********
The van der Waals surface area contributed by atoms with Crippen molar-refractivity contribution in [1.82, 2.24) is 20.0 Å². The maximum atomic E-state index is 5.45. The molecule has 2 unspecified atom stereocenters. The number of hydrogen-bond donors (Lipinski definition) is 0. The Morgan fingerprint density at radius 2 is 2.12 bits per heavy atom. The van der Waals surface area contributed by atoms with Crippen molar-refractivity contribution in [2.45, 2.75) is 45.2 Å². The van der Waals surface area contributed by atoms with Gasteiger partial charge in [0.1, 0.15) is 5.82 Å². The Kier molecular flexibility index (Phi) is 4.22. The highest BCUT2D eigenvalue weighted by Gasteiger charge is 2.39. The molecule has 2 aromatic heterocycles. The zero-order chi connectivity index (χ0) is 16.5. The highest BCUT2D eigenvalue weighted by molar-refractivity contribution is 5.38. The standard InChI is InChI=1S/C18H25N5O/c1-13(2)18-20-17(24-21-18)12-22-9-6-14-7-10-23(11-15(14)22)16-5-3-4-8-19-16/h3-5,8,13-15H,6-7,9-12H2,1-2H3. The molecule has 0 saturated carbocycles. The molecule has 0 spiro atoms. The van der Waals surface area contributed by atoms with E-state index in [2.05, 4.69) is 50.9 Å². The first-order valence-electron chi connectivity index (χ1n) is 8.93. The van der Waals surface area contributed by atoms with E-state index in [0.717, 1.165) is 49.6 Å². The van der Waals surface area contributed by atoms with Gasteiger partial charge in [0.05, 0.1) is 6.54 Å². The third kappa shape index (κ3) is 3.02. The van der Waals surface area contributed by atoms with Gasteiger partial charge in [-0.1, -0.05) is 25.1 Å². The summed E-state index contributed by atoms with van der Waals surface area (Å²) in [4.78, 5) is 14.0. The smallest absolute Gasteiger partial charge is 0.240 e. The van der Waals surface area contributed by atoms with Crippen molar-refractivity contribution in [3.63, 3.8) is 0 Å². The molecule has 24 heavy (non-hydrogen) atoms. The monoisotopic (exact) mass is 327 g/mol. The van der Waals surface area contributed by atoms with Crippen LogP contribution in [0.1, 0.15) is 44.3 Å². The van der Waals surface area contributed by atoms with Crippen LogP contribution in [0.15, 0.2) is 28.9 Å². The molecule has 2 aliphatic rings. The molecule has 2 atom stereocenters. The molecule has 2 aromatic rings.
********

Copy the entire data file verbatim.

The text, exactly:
The van der Waals surface area contributed by atoms with Crippen molar-refractivity contribution in [1.82, 2.24) is 20.0 Å². The maximum atomic E-state index is 5.45. The molecule has 2 unspecified atom stereocenters. The number of hydrogen-bond donors (Lipinski definition) is 0. The Morgan fingerprint density at radius 2 is 2.12 bits per heavy atom. The van der Waals surface area contributed by atoms with Crippen molar-refractivity contribution in [2.45, 2.75) is 45.2 Å². The van der Waals surface area contributed by atoms with Gasteiger partial charge in [0.1, 0.15) is 5.82 Å². The Kier molecular flexibility index (Phi) is 4.22. The highest BCUT2D eigenvalue weighted by Gasteiger charge is 2.39. The molecule has 2 aromatic heterocycles. The zero-order chi connectivity index (χ0) is 16.5. The highest BCUT2D eigenvalue weighted by molar-refractivity contribution is 5.38. The standard InChI is InChI=1S/C18H25N5O/c1-13(2)18-20-17(24-21-18)12-22-9-6-14-7-10-23(11-15(14)22)16-5-3-4-8-19-16/h3-5,8,13-15H,6-7,9-12H2,1-2H3. The molecule has 0 saturated carbocycles. The molecule has 0 spiro atoms. The van der Waals surface area contributed by atoms with E-state index in [2.05, 4.69) is 50.9 Å². The first-order valence-electron chi connectivity index (χ1n) is 8.93. The van der Waals surface area contributed by atoms with E-state index in [0.717, 1.165) is 49.6 Å². The van der Waals surface area contributed by atoms with Gasteiger partial charge in [0.05, 0.1) is 6.54 Å². The third kappa shape index (κ3) is 3.02. The van der Waals surface area contributed by atoms with Gasteiger partial charge in [-0.1, -0.05) is 25.1 Å². The summed E-state index contributed by atoms with van der Waals surface area (Å²) in [4.78, 5) is 14.0. The smallest absolute Gasteiger partial charge is 0.240 e. The van der Waals surface area contributed by atoms with Crippen molar-refractivity contribution in [3.63, 3.8) is 0 Å². The molecule has 24 heavy (non-hydrogen) atoms. The monoisotopic (exact) mass is 327 g/mol. The van der Waals surface area contributed by atoms with Crippen LogP contribution in [0.1, 0.15) is 44.3 Å². The van der Waals surface area contributed by atoms with Crippen LogP contribution in [0.15, 0.2) is 28.9 Å². The molecule has 2 aliphatic rings. The molecule has 2 atom stereocenters. The molecule has 2 aromatic rings.